Office space. Modern offices tend to be big open spaces full of desks and cubicles, and while this may work well for a call center, technology experts who spent a lot of time working in their heads need quiet, private locations. Every interruption — a ringing, a colleague passing by on the way to the coffee machine, a too-loud discussion in the next cubicle — creates an enormous waste of time and money by assaulting the tech expert’s private thought process. Thus, the best office space consists of separate rooms containing up to five people who get along well with each other. Another way to create a quiet workplace is to offer remote work (VPN) for several days each week so that “real work,” as many experts call it, may be done in the peace and quiet of a home office.
Network and devices. It is a mystery to me that a top-notch expert working on a cutting-edge product could be expected to succeed while working on a six-year-old workstation with an outdated operating system, and while staring at a single, ancient display and accessing the project data via narrow bandwidth. But this is often the case. Employers who practice this kind of “austerity” send out a horrible message to their teams. In a high-tech project, the exact opposite mindset is required. Good IT infrastructure is essential for an expert team’s morale.
Tools. Analogously, the specialized tools used for development must be up-to-date. A high-tech project being developed by top-notch expert can manifestly not succeed running solely on Word and Excel. Current CAD systems, CASE tools, specialized hardware devices (e.g. automotive CAN tools), compilers, code versioning systems, workflow tools, project management tools, quality assurance tools, and other such tools all need to be accessible to every project member. That also means a sufficient number licenses must be available.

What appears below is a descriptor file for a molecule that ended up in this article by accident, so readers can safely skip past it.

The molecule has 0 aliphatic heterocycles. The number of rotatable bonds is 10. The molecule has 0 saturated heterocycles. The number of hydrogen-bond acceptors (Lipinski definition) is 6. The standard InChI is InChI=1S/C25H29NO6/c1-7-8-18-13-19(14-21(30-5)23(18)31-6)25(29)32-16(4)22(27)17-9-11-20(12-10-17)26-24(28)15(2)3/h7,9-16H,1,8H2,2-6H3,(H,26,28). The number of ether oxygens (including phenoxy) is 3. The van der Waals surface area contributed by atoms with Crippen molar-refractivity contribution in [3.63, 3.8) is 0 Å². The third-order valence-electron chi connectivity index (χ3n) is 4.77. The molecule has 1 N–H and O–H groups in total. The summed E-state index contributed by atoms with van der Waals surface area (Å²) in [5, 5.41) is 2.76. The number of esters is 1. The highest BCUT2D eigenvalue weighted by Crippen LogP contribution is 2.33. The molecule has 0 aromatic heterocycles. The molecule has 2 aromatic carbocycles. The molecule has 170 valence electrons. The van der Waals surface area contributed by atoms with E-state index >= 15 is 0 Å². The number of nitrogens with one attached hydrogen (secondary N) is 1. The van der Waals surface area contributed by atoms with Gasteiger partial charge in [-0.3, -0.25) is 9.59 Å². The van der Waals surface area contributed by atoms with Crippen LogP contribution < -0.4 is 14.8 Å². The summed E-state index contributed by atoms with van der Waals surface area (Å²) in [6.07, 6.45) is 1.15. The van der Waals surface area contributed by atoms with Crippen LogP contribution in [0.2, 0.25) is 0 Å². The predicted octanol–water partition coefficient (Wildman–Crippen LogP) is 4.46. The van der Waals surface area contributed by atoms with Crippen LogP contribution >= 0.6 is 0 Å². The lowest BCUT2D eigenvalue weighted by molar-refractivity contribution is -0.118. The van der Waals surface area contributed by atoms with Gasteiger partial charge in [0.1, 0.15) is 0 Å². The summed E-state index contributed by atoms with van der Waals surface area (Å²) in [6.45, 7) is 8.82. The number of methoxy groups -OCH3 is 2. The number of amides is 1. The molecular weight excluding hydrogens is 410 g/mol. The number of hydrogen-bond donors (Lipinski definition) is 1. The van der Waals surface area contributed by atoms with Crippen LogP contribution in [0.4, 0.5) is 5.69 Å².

Not everything is a project
With all of this said, it is important to recognize that not everything is a project, and certain project-independent structures must exist outside the pool-project parity to provide operational and strategic aid to the projectized part of the organization.
These structures include:
- Strategic core team (CEO etc.)
- Program and product management
- Sales and marketing
- IT management (network and IT infrastructure)
- Office management
- Factory and production management
In an organization that creates its own products, the program and product management structure will serve as the connection between the strategic core team and the projects. In an organization that is a make-to-order development services provider, the sales team will serve this purpose. In most cases, a mixture of both will be required.
Nimble as a T-Rex
The following picture shows a simplified overview of an expert pool-based, projectized organization.
Along with an obvious and pleasant simplicity, this type of organization delivers additional benefits that are not immediately obvious. For example:
- Identifying top-performers. Project managers are solely responsible for staffing their projects. Thus, they will look for the best of the best in the Experts Pool, because they know that in project businesses, quality always beats quantity. Consequently, the Experts Pool will progressively expose a sediment of weakly performing experts and give management a good assessment of who should be asked to leave when the next economic downturns arrives.
- Limiting the headcount growth. Since project managers are fully responsible for delivering results according to their budgets, they will not strive for a higher “headcount,” as it is often the case in matrix organizations. They will try to keep their teams small, as it is a well-known rule of project management that large teams tend to be inefficient and expensive. Because of this, the organization will reduce the Parkinson’s Law effect of senselessly growing organizations.